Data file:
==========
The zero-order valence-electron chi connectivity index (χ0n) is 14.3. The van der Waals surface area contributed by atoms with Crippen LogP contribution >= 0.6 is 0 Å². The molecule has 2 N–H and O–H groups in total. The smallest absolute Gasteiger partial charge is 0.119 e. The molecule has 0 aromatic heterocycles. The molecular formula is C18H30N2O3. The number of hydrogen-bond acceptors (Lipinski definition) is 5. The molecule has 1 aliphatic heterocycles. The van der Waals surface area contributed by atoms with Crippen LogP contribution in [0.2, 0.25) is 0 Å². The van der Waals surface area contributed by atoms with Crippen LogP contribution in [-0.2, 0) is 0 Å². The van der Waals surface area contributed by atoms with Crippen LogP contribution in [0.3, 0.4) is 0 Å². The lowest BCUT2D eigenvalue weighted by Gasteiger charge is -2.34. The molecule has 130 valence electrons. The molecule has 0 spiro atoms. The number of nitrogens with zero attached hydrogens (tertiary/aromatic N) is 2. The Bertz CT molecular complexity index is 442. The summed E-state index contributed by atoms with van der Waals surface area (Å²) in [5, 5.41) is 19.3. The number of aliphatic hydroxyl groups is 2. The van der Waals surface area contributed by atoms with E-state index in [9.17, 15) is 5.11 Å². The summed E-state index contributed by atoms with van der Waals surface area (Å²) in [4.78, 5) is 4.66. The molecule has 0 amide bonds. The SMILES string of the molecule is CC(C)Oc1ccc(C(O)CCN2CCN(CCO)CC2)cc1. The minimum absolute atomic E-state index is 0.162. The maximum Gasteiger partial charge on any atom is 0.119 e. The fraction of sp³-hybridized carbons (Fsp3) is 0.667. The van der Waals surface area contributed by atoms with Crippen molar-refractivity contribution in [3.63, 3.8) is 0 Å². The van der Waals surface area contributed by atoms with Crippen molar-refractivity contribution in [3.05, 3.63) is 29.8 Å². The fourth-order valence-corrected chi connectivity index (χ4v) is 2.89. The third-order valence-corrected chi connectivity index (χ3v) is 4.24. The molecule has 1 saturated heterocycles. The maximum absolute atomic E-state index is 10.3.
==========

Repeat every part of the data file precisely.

The zero-order valence-electron chi connectivity index (χ0n) is 14.3. The van der Waals surface area contributed by atoms with Crippen LogP contribution >= 0.6 is 0 Å². The molecule has 2 N–H and O–H groups in total. The smallest absolute Gasteiger partial charge is 0.119 e. The molecule has 0 aromatic heterocycles. The molecular formula is C18H30N2O3. The number of hydrogen-bond acceptors (Lipinski definition) is 5. The molecule has 1 aliphatic heterocycles. The van der Waals surface area contributed by atoms with Crippen LogP contribution in [0.2, 0.25) is 0 Å². The van der Waals surface area contributed by atoms with Crippen LogP contribution in [-0.2, 0) is 0 Å². The van der Waals surface area contributed by atoms with Crippen LogP contribution in [0.3, 0.4) is 0 Å². The lowest BCUT2D eigenvalue weighted by Gasteiger charge is -2.34. The molecule has 130 valence electrons. The molecule has 0 spiro atoms. The number of nitrogens with zero attached hydrogens (tertiary/aromatic N) is 2. The Bertz CT molecular complexity index is 442. The summed E-state index contributed by atoms with van der Waals surface area (Å²) in [5, 5.41) is 19.3. The number of aliphatic hydroxyl groups is 2. The van der Waals surface area contributed by atoms with E-state index in [9.17, 15) is 5.11 Å². The summed E-state index contributed by atoms with van der Waals surface area (Å²) in [4.78, 5) is 4.66. The molecule has 0 amide bonds. The SMILES string of the molecule is CC(C)Oc1ccc(C(O)CCN2CCN(CCO)CC2)cc1. The minimum absolute atomic E-state index is 0.162. The maximum Gasteiger partial charge on any atom is 0.119 e. The fraction of sp³-hybridized carbons (Fsp3) is 0.667. The van der Waals surface area contributed by atoms with Crippen molar-refractivity contribution in [3.63, 3.8) is 0 Å². The van der Waals surface area contributed by atoms with Crippen molar-refractivity contribution in [3.05, 3.63) is 29.8 Å². The fourth-order valence-corrected chi connectivity index (χ4v) is 2.89. The third-order valence-corrected chi connectivity index (χ3v) is 4.24. The molecule has 1 saturated heterocycles. The maximum absolute atomic E-state index is 10.3.